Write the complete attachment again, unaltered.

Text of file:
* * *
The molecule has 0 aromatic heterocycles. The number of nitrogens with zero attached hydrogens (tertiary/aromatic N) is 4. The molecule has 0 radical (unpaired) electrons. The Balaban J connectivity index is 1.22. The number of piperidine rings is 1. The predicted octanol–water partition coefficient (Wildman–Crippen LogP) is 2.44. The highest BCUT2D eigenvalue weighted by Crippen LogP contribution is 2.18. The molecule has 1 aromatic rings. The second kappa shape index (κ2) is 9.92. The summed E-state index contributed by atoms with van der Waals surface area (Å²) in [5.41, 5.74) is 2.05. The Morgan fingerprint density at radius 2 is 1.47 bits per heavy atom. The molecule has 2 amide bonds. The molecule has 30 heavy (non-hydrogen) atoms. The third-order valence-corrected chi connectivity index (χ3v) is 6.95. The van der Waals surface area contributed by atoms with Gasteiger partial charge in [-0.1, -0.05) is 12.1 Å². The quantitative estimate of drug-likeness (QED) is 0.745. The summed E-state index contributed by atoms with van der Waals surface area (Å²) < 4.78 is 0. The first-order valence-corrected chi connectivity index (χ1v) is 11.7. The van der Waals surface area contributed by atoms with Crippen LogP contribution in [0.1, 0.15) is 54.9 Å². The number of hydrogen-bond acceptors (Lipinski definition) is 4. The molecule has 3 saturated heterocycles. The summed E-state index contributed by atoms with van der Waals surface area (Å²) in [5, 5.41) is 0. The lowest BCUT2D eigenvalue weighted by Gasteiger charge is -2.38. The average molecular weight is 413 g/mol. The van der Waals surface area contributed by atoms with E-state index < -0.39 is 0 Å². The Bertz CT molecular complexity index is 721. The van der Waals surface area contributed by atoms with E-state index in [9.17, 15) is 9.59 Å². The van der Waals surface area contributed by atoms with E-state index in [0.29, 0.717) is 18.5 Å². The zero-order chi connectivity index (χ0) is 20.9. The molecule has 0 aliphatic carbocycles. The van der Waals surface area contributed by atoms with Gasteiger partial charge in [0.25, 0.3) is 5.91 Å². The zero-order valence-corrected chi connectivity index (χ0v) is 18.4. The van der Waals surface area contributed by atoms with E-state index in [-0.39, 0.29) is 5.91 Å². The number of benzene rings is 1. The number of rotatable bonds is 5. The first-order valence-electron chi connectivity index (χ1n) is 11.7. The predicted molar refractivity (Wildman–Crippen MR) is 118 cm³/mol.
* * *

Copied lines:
The molecule has 0 aromatic heterocycles. The number of nitrogens with zero attached hydrogens (tertiary/aromatic N) is 4. The molecule has 0 radical (unpaired) electrons. The Balaban J connectivity index is 1.22. The number of piperidine rings is 1. The predicted octanol–water partition coefficient (Wildman–Crippen LogP) is 2.44. The highest BCUT2D eigenvalue weighted by Crippen LogP contribution is 2.18. The molecule has 1 aromatic rings. The second kappa shape index (κ2) is 9.92. The summed E-state index contributed by atoms with van der Waals surface area (Å²) in [5.41, 5.74) is 2.05. The Morgan fingerprint density at radius 2 is 1.47 bits per heavy atom. The molecule has 2 amide bonds. The molecule has 30 heavy (non-hydrogen) atoms. The third-order valence-corrected chi connectivity index (χ3v) is 6.95. The van der Waals surface area contributed by atoms with Gasteiger partial charge in [-0.1, -0.05) is 12.1 Å². The quantitative estimate of drug-likeness (QED) is 0.745. The summed E-state index contributed by atoms with van der Waals surface area (Å²) < 4.78 is 0. The first-order valence-corrected chi connectivity index (χ1v) is 11.7. The van der Waals surface area contributed by atoms with Crippen LogP contribution in [0.1, 0.15) is 54.9 Å². The number of hydrogen-bond acceptors (Lipinski definition) is 4. The molecule has 3 saturated heterocycles. The summed E-state index contributed by atoms with van der Waals surface area (Å²) in [5, 5.41) is 0. The lowest BCUT2D eigenvalue weighted by Gasteiger charge is -2.38. The average molecular weight is 413 g/mol. The van der Waals surface area contributed by atoms with E-state index < -0.39 is 0 Å². The Bertz CT molecular complexity index is 721. The van der Waals surface area contributed by atoms with E-state index in [9.17, 15) is 9.59 Å². The van der Waals surface area contributed by atoms with E-state index in [0.29, 0.717) is 18.5 Å². The zero-order chi connectivity index (χ0) is 20.9. The molecule has 0 aliphatic carbocycles. The van der Waals surface area contributed by atoms with Gasteiger partial charge in [0.25, 0.3) is 5.91 Å². The zero-order valence-corrected chi connectivity index (χ0v) is 18.4. The van der Waals surface area contributed by atoms with E-state index in [-0.39, 0.29) is 5.91 Å². The number of benzene rings is 1. The number of rotatable bonds is 5. The first-order valence-electron chi connectivity index (χ1n) is 11.7. The predicted molar refractivity (Wildman–Crippen MR) is 118 cm³/mol.